The Burial of the Dead
The Neanderthals did not only bury their dead; they also cared for the young, the sick, the elderly and ailing. This is a trait humans associate with being human; we care for those that require care. In many circumstances, an individual would not survive injury or illness without care. Skeletal evidence found at Neanderthal sites shows that they, like modern humans, cared for the elderly and ill. Some Neanderthals lived long lives, survived broken bones or other serious injuries, or dealt with dental issues that would have limited their ability to chew and eat. In addition, they clearly valued their children, and were caring parents.
Neanderthal infants and children were quite robust, and grew somewhat faster than modern humans. They reached full physical maturity by 15 years old. During childhood, they learned from their elders. Higher primates, like apes, have childhood games, and it is likely that Neanderthal children played peek-a-boo, chase, and other games familiar to modern infants, toddlers and young children. Flint knapping sites show evidence of children learning how to knap flint. Children certainly would have had to learn how to hunt and gather, how to craft and use tools, and how to survive in their challenging environment. While skeletal findings show that many Neanderthal children died quite young, evidence from burials and the bodies suggests that they were valued members of their family groups.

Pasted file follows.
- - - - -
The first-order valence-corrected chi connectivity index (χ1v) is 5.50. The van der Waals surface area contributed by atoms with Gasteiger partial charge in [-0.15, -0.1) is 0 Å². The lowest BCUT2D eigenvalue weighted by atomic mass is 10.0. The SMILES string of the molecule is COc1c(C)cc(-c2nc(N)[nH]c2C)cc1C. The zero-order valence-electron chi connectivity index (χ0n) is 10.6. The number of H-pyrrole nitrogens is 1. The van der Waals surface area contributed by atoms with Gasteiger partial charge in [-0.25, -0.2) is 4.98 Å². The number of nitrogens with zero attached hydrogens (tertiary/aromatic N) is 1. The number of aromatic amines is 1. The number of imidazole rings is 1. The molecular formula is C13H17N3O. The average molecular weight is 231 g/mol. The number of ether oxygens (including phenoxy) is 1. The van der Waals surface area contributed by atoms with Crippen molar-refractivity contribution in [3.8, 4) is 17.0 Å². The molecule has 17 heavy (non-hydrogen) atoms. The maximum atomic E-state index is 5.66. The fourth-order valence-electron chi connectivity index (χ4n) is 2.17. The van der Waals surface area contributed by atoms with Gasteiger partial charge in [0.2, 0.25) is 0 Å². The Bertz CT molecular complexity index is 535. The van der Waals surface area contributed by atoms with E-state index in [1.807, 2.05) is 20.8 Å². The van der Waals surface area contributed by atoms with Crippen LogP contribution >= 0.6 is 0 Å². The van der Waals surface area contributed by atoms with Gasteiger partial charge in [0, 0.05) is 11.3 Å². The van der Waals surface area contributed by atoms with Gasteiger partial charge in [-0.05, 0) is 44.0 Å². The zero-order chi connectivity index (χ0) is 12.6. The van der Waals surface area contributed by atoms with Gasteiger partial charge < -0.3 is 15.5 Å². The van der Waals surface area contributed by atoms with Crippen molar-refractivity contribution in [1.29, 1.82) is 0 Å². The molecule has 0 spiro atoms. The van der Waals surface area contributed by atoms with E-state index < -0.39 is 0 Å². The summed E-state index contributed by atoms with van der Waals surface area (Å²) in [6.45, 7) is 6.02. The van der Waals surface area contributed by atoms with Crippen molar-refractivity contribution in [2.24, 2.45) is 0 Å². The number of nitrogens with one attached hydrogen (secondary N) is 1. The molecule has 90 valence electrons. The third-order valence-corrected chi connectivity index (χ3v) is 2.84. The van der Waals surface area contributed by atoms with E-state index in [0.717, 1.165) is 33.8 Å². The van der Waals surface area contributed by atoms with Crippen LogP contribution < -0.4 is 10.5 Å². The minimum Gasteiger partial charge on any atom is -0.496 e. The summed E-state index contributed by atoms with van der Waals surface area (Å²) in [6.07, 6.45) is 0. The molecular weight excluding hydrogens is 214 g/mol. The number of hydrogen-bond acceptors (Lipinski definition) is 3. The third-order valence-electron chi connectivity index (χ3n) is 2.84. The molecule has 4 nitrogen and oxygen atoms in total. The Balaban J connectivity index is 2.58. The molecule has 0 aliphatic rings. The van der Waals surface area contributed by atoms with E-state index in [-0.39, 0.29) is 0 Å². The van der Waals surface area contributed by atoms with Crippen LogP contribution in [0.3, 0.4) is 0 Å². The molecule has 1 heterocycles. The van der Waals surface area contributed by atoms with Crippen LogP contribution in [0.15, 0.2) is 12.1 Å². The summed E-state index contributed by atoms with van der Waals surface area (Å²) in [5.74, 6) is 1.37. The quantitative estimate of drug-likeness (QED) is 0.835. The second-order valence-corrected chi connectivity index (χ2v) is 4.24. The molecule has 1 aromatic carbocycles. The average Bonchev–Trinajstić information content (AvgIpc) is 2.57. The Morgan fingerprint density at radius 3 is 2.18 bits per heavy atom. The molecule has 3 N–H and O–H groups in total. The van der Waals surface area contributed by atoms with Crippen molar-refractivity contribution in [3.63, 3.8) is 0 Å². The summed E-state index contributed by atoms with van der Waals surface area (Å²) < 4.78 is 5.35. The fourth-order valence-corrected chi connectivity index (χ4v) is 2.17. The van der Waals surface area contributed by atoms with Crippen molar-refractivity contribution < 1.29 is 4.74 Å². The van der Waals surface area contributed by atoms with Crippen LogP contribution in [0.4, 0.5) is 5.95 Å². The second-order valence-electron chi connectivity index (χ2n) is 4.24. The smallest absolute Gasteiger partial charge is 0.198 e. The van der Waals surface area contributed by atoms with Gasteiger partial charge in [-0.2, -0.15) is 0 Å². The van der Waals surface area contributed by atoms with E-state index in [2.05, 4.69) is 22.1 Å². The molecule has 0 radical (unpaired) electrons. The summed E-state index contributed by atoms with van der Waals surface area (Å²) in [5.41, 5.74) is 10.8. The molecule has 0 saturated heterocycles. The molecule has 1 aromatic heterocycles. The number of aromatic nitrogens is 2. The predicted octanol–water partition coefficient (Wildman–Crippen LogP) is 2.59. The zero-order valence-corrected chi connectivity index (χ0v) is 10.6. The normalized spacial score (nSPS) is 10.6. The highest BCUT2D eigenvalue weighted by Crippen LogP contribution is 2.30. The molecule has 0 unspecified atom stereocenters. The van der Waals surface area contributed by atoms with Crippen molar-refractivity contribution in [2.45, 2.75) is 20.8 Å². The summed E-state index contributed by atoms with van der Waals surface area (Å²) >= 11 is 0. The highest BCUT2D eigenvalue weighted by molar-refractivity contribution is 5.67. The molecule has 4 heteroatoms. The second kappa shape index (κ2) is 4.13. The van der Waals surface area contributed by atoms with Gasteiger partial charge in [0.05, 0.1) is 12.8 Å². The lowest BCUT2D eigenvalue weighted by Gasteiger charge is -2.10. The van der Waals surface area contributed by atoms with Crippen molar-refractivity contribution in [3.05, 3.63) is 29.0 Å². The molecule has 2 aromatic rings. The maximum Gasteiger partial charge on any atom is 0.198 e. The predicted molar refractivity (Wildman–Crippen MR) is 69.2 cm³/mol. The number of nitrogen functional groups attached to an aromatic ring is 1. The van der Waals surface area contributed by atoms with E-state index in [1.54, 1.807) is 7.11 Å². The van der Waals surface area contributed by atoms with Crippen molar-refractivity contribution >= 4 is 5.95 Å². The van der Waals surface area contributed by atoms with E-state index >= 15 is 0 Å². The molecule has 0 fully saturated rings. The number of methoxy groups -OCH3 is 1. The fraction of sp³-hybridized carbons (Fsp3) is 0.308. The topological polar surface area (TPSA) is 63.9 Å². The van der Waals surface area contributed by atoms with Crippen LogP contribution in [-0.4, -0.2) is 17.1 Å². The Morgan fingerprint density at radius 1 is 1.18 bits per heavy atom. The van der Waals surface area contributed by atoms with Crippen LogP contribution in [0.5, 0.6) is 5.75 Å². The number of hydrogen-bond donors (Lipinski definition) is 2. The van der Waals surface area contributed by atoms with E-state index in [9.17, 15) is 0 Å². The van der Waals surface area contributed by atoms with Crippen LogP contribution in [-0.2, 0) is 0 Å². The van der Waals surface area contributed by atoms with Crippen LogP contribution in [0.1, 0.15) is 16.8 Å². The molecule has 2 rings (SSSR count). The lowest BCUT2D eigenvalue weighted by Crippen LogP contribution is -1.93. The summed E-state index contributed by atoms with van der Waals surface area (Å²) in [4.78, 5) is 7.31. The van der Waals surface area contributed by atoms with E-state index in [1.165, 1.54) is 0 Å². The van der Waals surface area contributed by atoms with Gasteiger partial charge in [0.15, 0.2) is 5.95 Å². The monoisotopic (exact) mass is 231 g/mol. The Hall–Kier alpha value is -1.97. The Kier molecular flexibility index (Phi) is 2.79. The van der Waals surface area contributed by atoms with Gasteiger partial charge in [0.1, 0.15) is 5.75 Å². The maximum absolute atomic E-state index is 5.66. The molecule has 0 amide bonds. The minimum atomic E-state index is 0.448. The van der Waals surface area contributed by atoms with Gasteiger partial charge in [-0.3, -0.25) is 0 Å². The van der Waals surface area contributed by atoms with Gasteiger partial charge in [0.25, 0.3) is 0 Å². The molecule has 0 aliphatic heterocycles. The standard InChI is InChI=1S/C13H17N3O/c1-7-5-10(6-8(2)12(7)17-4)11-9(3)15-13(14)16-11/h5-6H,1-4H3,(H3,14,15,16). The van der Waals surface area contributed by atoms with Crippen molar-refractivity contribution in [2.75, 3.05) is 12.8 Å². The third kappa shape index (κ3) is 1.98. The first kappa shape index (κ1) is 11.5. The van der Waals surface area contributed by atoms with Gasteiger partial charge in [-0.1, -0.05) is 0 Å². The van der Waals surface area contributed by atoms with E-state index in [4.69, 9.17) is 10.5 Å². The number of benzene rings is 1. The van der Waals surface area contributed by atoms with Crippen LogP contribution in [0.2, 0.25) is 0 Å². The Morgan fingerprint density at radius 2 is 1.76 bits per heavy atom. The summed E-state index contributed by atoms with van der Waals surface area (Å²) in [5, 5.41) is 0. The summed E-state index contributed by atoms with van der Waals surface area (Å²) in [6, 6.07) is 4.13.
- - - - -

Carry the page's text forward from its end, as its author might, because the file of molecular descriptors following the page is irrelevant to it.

Family groups did not only care for their children, but also for their sick. The skeletons of Neanderthals show that injured Neanderthals were brought back to the family group and habitat. These individuals were cared for in the home, sometimes for years, following a serious injury. While archaeology cannot provide evidence for the use of any sort of plant-based medicine, the Neanderthals certainly carried food to the injured, may have shredded or chewed it for them, brought water to the individual, and kept a hurt person warm and safe. This is a significant investment of resources, for an individual who could not provide direct benefit to the group.